Join us in congratulating Roxanne!
Roxanne has been kind enough to allow us to share her essay on our website for others to see. You can read Roxanne’s essay below:
“What’s wrong with your nose?” my Kindergarten best friend asked me. I blinked at her in confusion, not understanding what she meant. Later that day, I arrived home from school and immediately bolted to the bathroom mirror, staring at myself from every angle possible. This was a common question that people ask me. “I don’t know, it’s just like that,” I would respond, ignoring the difficult truth. The truth is that I have been unsymmetrical my entire life.
No one knew what was wrong with me. All they knew was that something was wrong. When I was six years old, my brother and I were placed with a babysitter over the summer while my parents were working. It was up until that summer that I thought I was a normal kid. While babysitting me that summer, my babysitter noticed something very odd about my head and she told my mom about it. Although my head appears ordinary, a head full of hair hides the differences. About half of my head is round and flat as a head should be, but the right half of the top of my head is completely deformed.
Eventually, my parents grew concerned and they took me to my pediatrician. I sat on the hospital bed as they all traced their fingers across my head, staring at me in confusion. Soon after, my pediatrician sent us to a dermatologist who also failed to come up with an explanation. Our last referral was to a children’s rheumatologist in Portland, Oregon. There, I met Dr. Lasky, who I have now seen every three months for the past eleven years of my life. After bouncing from doctor to doctor and remaining a medical mystery, Dr. Lasky was able to find the reasoning behind my misshapen nostrils, the crater in my skull, and the dents across my forehead.
At the age of seven, I was diagnosed with Parry Romberg syndrome, a type of linear scleroderma. I was a young child, and my doctor’s first Scleroderma patient ever.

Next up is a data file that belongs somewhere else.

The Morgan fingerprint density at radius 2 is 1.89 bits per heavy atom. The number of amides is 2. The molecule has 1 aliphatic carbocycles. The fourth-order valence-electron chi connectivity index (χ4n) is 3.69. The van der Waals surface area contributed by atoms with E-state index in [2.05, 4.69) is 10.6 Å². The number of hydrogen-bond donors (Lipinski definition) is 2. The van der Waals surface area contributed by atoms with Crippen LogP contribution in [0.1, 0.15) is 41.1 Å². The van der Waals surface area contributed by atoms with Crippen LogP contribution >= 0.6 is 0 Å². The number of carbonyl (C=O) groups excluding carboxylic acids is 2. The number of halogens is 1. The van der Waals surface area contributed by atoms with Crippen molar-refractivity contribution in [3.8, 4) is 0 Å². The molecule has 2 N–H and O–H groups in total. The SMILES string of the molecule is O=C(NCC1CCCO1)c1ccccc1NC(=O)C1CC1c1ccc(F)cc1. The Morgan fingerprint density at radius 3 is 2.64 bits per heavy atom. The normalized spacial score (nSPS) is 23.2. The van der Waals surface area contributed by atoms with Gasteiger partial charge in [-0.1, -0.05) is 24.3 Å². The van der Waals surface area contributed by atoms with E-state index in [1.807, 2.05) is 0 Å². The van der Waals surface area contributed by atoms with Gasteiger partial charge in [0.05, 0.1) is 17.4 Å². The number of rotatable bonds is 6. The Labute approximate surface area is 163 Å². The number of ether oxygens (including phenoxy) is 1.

Dr. Lasky further explained that Scleroderma was also the reason why my nostrils were two different shapes and why I seemed to get sick incredibly easily. From then on, the abnormalities that my family and I questioned about myself began to make more sense.
I spent my entire childhood avoiding physical contact, praying and begging that no one would touch my head and ask what was wrong. Each time someone touched it and realized that there was something wrong, they would jerk back their hand in disgust and confusion. I hated feeling different. I hated how being sick was the topic of every conversation.
Throughout elementary and middle school, my immune system was incredibly low. I would catch a virus from even the slightest exposure at school. Even the common flu had harsh impacts on my health despite the fact that it hardly affected those that I got it from. I was absent from school for long periods of time, recovering from my illnesses and taking trips to the hospital.
When I was nine, things got worse and I started getting migraines several times a month. The first time I had a migraine started off as a regular day until a raging pain hit my head, my arms went numb, and my vision went blurry. I tried to fight through the discomfort and continue taking notes in class, but I could not see the board and I could not even hear what my teacher was saying. A wave of nausea hit me suddenly and I bolted out of the classroom, grabbing a trash can as I ran into the hall. The same instances constantly occurred throughout elementary and middle school. The migraines would hit randomly and the only way to feel better was to go home and wait for it to pass.
Classmates constantly questioned why I was always sick and why I looked the way I did. Each doctor visit felt as if I was an actor performing center stage with lights and eyes beaming down on me from every direction.